13. p16(INK4A) is a surrogate biomarker for a subset of human papilloma virus-associated dysplasias of the uterine cervix as determined on the Pap smear.

    Science.gov (United States)

    Bose, Shikha; Evans, Helen; Lantzy, Liz; Scharre, Karen; Youssef, Evette

    2005-01-01

    Recently, p16(INK4A) has been identified as a biomarker for human papilloma virus (HPV)-induced dysplastic lesions of the cervix and it has been suggested that it may be a useful diagnostic aid for these lesions. This study therefore was performed to determine the utility of p16 expression in a series of Papanicolaou (Pap) smears collected in liquid medium and to determine its benefit, if any, over HPV testing. One hundred seven cases, including 23 negative cases, 34 with low-grade squamous intraepithelial lesion (LSIL), 16 with high-grade squamous intraepithelial lesion (HSIL), 29 with atypical squamous cells of uncertain significance (ASC-US), and 5 cases with ASC suspicious for HSIL (ASC-H), were evaluated for both p16 expression and HPV DNA. We observed p16 expression in only 36% of all cases with abnormal cytology (30/84) and in 40% of all cases associated with high-risk HPV. The highest rate of positivity (80%) and the highest levels of expression (more than three to five positive cells/10x field) were seen in HSIL. Similar results were observed with ASC-H cases. This suggests that in equivocal cases, p16 may be used for confirmation of the diagnosis. On the other hand, p16 positivity was noted in only 21% of LSIL and ASC-US cases. This raises the interesting possibility, given that only a minority of LSIL cases progress on to higher-grade lesions, that p16 might be useful for triaging these patients for closer follow-up and/or further evaluation. Additional studies are required for confirmation. (c) 2005 Wiley-Liss, Inc.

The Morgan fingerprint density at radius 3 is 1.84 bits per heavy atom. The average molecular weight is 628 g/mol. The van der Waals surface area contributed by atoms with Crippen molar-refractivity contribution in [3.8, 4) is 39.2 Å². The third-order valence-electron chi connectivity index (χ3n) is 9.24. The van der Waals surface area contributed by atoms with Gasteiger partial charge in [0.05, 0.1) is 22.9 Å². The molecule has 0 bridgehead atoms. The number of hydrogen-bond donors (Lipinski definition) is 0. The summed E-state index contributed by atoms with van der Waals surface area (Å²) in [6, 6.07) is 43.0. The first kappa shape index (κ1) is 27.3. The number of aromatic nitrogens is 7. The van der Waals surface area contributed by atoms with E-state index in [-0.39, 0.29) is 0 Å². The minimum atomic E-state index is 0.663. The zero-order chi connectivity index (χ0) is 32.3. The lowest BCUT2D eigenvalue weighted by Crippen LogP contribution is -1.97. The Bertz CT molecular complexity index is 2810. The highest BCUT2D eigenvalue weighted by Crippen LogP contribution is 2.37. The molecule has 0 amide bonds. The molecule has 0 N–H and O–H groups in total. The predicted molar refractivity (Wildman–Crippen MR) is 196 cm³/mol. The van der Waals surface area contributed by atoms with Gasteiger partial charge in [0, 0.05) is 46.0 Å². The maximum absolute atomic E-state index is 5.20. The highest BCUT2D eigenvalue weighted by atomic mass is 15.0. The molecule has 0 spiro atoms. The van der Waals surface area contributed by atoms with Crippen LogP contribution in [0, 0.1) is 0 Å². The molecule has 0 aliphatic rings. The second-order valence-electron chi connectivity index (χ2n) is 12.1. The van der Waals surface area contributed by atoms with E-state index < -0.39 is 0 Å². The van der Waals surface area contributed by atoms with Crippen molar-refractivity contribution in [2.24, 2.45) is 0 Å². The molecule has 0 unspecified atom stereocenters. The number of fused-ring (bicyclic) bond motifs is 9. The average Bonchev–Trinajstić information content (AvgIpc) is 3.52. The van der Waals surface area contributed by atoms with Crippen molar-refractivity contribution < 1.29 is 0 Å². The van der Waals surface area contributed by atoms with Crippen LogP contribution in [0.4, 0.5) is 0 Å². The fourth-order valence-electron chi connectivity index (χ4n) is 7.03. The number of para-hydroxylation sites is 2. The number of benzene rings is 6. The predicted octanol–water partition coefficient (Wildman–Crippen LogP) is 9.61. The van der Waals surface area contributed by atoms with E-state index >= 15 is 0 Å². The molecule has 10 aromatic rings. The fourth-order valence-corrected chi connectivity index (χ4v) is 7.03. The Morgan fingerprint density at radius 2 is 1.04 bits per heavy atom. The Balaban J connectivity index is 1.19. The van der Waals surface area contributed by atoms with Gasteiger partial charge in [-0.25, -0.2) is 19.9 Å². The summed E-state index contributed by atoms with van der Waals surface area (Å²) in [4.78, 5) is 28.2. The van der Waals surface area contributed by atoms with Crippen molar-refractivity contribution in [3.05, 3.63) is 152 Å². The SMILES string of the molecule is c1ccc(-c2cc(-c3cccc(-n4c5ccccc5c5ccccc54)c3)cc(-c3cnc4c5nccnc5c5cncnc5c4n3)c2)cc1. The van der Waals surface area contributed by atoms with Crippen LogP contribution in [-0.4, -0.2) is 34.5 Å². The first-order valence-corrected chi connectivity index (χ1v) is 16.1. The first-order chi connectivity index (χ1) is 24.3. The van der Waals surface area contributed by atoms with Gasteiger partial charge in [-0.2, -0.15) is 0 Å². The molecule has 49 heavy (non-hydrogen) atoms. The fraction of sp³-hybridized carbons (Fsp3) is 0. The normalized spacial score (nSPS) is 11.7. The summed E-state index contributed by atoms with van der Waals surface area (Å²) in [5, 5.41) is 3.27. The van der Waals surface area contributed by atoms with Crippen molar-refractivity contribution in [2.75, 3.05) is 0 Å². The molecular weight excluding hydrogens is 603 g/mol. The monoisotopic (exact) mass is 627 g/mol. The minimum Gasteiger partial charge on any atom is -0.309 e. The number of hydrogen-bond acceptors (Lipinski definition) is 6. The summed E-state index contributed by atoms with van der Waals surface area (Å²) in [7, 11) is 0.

14. Mutations in Biosynthetic Enzymes for the Protein Linker Region of Chondroitin/Dermatan/Heparan Sulfate Cause Skeletal and Skin Dysplasias

    Directory of Open Access Journals (Sweden)

    Shuji Mizumoto

    2015-01-01